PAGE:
Determining a Food Allergy in a Dog—Allergy Symptoms

Learn Signs of Food Allergies in Canines and Healthy Dog Food Alternatives

Dog eating his dog food

A dog can develop food sensitivities over time, just like humans. People often assume that the allergy is related to something recently added to the diet. In reality, your pet may have been eating the same food for several years before an allergy develops. Dog allergies, just as human allergies, can be identified and treated, but first you need to know how to determine if your dog has food allergies or if the allergy is due to a chemical or environmental reason.

The main symptom of dogs suffering from food allergies is inflamed, itchy skin. Some of the other possible symptoms include, but are not limited to: loss of appetite, persistent ear infections, hair loss, licking or chewing front paws, head shaking, and skin lesions. Allergy symptoms vary and two dogs with the identical allergy trigger may present different symptoms.

The most common ingredients causing allergic reactions in pets include all types of fillers, food coloring, preservatives, beef, chicken, corn, eggs, milk, soy, wheat, pork and whey.

If you suspect your dog has food allergies, follow these steps to determine the cause of the dog allergy:

  1. You should consult your veterinarian. Before assuming your dog has a food allergy, you will need to rule out seasonal and chemical allergies. You should also have your pet checked for pests, such as sarcoptic mange, or fleas. Your veterinarian may suggest cortisone medication to see if the dog's condition will improve. He or she can also do a skin biopsy to confirm there are food allergies.
  2. If you determine food is the culprit of your dog's allergic reaction, start your dog on an elimination diet. Eliminate the food your pet is currently eating and replace it with ingredients it has never eaten before. This may require a little extra work on your part, because the diet will not be commercial dog food. The food should contain a ratio of approximately two parts starch to one part protein.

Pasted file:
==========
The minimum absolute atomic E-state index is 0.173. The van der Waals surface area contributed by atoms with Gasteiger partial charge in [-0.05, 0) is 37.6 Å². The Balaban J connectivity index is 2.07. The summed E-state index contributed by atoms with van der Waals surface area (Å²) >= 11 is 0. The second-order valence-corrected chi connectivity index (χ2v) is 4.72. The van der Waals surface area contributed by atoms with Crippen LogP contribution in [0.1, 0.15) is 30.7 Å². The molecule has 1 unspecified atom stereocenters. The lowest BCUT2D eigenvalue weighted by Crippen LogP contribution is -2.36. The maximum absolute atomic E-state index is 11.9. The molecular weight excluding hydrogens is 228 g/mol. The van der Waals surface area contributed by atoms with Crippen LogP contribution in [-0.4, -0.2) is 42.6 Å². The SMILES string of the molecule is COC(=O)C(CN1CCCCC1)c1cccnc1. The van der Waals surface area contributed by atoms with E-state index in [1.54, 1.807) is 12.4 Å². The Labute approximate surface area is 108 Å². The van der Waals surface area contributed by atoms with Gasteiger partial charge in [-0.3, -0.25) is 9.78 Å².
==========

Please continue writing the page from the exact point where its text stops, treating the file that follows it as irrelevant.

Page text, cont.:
Some protein recommendations include duck, salmon, venison, rabbit or soy (if your dog's diet did not previously contain soy).

    Starch recommendations include rice, peas or potatoes.

  3. Your veterinarian may also have a special hypoallergenic healthy dog food to try, prior to resorting to the elimination diet.
  4. While on this restricted diet, symptoms should improve. You can re-add other food items one at a time. Allow about a week between adding additional foods, and only add one new food at a time. If your dog starts showing any symptoms, eliminate the last food added to see if he improves.
  5. Once you know what food is triggering the allergic response, you can purchase dog food that does not contain that allergen. Check with your veterinarian for pet foods created especially for pets with specific allergies. A dog food allergy can oftentimes be completely controlled once the trigger is eliminated.

Your other option is to create your own pet food at home, using hypoallergenic ingredients. You will want to be sure any long-term diet contains all of the vitamins, and minerals your dog's body needs. Consult your veterinarian for a long-term diet containing all the nutrients your pet requires.

 

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